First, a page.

Friday, August 20, 2010

The Locavore Movement and Our Wonderful Country Cousins

The New York Times has an article on the locavore movement, which states that the movement started in the Berkshires in western Massachusetts, where we now reside. Locavore refers to food that is locally grown and consumed and with the latest news about eggs and salmonella, having food that one trusts is healthy and, I might add, delicious, too, is a special treat. We are now in the midst of an early harvest and are enjoying fresh berries, corn, and other local produce. In addition, it is special when one can talk to, and even know, the farmers' names.

Since the new academic year is approaching with hectic schedules before us and many of the conferences that I was committed to speaking at in various parts of the world now over, we are finding time to reconnect with our relatives this summer. Many family members, as is typical of families living in the US today, are spread out over great distances, but some relatives of ours, luckily, are within driving distance.

Last Sunday, we visited what we call our "country" cousins who live in Putnam County, NY. The mother in the household runs a large kennel, a local farm, and has 4 young children. She operates like a CEO (but without the staff) and is simply amazing. We arrived via a winding, rock-covered road to be greeted first by wild turkeys. Later, three deer scampering over the road extended their greetings to us.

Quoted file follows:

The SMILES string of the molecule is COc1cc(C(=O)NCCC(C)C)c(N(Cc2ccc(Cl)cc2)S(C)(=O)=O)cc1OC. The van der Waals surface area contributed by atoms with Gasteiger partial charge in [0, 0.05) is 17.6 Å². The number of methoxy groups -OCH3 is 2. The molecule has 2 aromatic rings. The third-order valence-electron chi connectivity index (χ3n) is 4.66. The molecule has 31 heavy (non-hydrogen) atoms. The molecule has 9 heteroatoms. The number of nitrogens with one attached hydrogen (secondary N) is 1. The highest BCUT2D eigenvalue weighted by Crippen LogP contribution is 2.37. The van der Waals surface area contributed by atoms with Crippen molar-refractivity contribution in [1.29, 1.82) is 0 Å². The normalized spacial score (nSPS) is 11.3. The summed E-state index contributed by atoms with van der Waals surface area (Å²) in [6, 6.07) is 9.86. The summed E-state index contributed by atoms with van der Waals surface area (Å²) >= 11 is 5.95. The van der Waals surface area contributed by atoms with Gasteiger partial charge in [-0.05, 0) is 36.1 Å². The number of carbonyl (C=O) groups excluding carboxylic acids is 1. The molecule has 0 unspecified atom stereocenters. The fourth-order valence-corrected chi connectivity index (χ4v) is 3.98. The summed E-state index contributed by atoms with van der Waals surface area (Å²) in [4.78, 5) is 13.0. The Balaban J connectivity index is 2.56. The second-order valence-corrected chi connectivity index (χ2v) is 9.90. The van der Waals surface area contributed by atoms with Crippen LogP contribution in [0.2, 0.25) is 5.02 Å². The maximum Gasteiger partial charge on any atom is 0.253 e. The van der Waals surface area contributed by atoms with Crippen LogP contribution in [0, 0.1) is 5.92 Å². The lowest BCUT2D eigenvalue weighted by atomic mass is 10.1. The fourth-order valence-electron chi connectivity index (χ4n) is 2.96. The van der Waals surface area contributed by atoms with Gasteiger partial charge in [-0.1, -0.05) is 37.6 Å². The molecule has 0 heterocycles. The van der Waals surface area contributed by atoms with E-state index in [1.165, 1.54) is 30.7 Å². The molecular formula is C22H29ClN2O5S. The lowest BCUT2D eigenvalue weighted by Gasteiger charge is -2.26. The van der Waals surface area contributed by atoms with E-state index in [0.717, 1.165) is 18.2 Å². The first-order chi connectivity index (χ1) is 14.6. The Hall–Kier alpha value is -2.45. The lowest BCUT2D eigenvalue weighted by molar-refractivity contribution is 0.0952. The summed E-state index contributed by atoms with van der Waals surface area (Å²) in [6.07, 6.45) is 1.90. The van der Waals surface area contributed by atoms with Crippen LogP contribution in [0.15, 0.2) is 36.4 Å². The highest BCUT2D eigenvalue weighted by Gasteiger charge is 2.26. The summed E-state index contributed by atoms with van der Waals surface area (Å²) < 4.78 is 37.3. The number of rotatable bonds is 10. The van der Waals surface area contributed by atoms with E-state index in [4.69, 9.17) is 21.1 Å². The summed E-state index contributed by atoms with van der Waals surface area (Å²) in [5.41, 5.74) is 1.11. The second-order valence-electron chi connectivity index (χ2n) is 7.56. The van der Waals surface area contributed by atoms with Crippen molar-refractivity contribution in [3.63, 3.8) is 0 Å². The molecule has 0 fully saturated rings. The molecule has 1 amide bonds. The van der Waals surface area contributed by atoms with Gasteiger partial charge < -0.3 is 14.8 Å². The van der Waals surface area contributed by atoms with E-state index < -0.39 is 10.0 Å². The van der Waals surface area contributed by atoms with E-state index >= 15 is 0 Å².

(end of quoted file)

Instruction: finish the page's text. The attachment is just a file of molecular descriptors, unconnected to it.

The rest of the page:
We were treated to home-made goat cheese with a puree of wild cherries and home-made maple syrup, quiche made from their hens' eggs, and bacon from their (former) pigs.

We set out to see the kennel with quite a few dogs being rescue dogs, and others being housed there and very well-taken care of while their owners were on vacation.

What stunned us was how the farm animals were wandering freely and all the pigs, the cow, the sheep, and the goats, plus her dog had names.

We were mesmerized by how the children interacted and helped out with the animals. They had also rescued 4 kittens, named, respectively, Lady, Gaga, Adam, and Lambert, but, somehow Adam had gotten away. He will certainly find companionship on the farm.

Two goats, named Elvis (white) and Dandelion (black), both featured in photos above, did not want to leave my side. The cow named Sally thinks that she is a sheep, and as a storm was approaching, she headed towards the sheep pen. The cousins told us that the animals are great predictors of weather changes and especially of storms.

The pigs, also featured above, are named Spotty and Snorty.

What a wonderful time we had during which we enjoyed our relatives and so many wonderful animals in the midst of nature!